Whirlpool is to recall up to 800,000 potentially faulty tumble dryers – over three and a half years after it first contacted customers about a fire risk.
Which tumble dryers are affected by the recall?
Whirlpool has issued a recall for up to 800,000 faulty tumble dryers – made by Hotpoint, Creda, Indesit, Swan and Proline. These brands are owned by Whirlpool. Millions of tumble dryers are potentially at risk of catching fire because lint can build up near the drum seal and come into contact with the heater.
SAVVY TIP: It’s important to say at the outset that not all tumble dryers sold under these brands are potentially faulty.
The potentially faulty tumble dryers were manufactured by Creda, Hotpoint, Indesit, Proline and Swan between April 2004 and September 2015. There’s a list of over 600 tumble dryer models that could be faulty, which you can find on the Hotpoint Safety website. Whirlpool’s own brand of tumble dryer isn’t affected. Here’s the link to a website set up by Whirlpool where you can check whether your tumble dryer is potentially faulty
SAVVY TIP: Whirlpool says that the easiest way to check if your tumble dryer is faulty is to look for a green dot on the inside of the tumble dryer door. It should be positioned on the opening (near the top and near the seal) or on the information sticker on the back of the tumble dryer. If your tumble dryer has a green dot, Whirlpool says it does NOT need to be repaired as it’s not affected.
What you need to do
If your tumble dryer has already been modified by Whirlpool, you won’t be affected by the recall notice. If your tumble dryer hasn’t been modified, you should go to Dryer-recall.com. This website just takes you to the site I linked to earlier. If you prefer, you can ring Whirlpool on 0800 151 0905. You will be offered a choice of three options:
- A replacement. Whirlpool will replace your faulty tumble dryer with one that’s of the same or similar specification. They will take away your old tumble dryer free of charge. They’ll also deliver a new dryer and fit it at no cost to you.
- A refund. You may not get a full refund of the cost. Whirlpool says the refund is ‘age-related’. This means that the longer you’ve had the tumble dryer for, the less you’re likely to get back. But, bearing in mind that you may not have used your tumble dryer since the original warning in November 2015, it could be several years old and still qualify for a full or nearly full refund.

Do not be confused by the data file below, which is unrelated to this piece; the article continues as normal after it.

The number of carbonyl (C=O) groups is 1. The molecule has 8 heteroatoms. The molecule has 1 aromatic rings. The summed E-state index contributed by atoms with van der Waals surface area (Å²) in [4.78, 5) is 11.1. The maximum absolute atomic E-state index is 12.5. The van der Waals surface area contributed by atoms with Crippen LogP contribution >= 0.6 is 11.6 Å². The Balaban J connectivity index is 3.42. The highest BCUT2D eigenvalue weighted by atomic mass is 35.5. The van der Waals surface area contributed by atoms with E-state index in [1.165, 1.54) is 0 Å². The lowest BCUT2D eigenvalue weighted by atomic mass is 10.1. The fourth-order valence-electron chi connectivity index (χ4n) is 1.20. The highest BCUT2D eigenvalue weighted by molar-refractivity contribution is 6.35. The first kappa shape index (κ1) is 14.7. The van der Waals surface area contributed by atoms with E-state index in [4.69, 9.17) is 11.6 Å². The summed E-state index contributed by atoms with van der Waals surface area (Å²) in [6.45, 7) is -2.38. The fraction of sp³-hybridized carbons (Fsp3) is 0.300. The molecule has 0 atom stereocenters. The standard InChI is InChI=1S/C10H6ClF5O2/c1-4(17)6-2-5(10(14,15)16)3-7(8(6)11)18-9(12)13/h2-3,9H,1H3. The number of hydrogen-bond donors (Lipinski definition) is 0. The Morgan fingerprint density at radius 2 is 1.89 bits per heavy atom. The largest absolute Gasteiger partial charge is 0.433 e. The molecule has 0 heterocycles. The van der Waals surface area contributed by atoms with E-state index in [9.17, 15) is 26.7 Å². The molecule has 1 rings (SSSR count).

- A cut-price upgrade. If you want to upgrade to a model that has more features, you can buy a vented tumble dryer for the subsidised price of £59 and a condenser tumble dryer for £99.
Delays to repair programme
Originally, Whirlpool offered to repair or ‘modify’ the tumble dryers. But this repair programme was plagued with delays, with many thousands of people being told they would have to wait months before their tumble dryer could be repaired. In the meantime, Whirlpool said that the faulty tumble dryers were safe to use as long as people emptied the filter every time they used it, were in the house when the tumble dryer was being used and were not asleep at the time.
However, after a campaign by London Fire Brigade (after a fire was caused by faulty Indesit tumble dryer), that advice was changed. In 2017, Whirlpool told customers to unplug their tumble dryer if it had not yet been modified. But some say this didn’t go far enough from a safety point of view and said that people shouldn’t be told to use tumble dryers that could catch fire. I wholeheartedly agreed with this criticism. Why would you allow your customers to risk a fire at their home, by using a tumble dryer that could be faulty?
The announcement this week that Whirlpool would recall the faulty tumble dryers comes after a lengthy campaign by a number of organisations, but especially London Fire Brigade. You can read about the London Fire Brigade campaign for a recall by Whirlpool on its website.
What about modified tumble dryers?
Some consumer programmes such as BBC Watchdog and organisations such as Which? said that some tumble dryers that had been repaired were still faulty. In May, a government body called the Office for Product Safety and Standards published a report in which it said that the risk of fire caused by modified tumble dryers was low. However, it was pretty critical of Whirlpool in terms of the way it’s communicated with its customers. You can read a short version of its report here.
Yesterday, the parliamentary Business, Enterprise and Industrial Strategy (BEIS) Select Committee criticised the government’s decision to only make Whirlpool recall tumble dryers that have not been modified. Rachel Reeves, the committee’s chairman said:
“Finally, over a year since we called for a recall of defective machines and 18 months since the BEIS Committee reported on Whirlpool’s inadequate response to safety flaws, the Government is at last showing some teeth and taking long overdue action on Whirlpool.
“The company’s modification of defective machines has proceeded at snail’s pace, leaving up to half a million unmodified and potentially unsafe tumble dryers still in people’s homes. It’s not clear what has prompted this belated recall announcement – the Government need to set out why they have taken this action and how they meet ongoing concerns about those machines which have been modified. Whirlpool have consistently sought to downplay the seriousness of these safety issues. Whirlpool have too often treated this sorry saga as a PR matter, apparently seeking to put commercial considerations before customer safety. The BEIS Committee will expect a full explanation of their actions when Whirlpool appear before us in July”.
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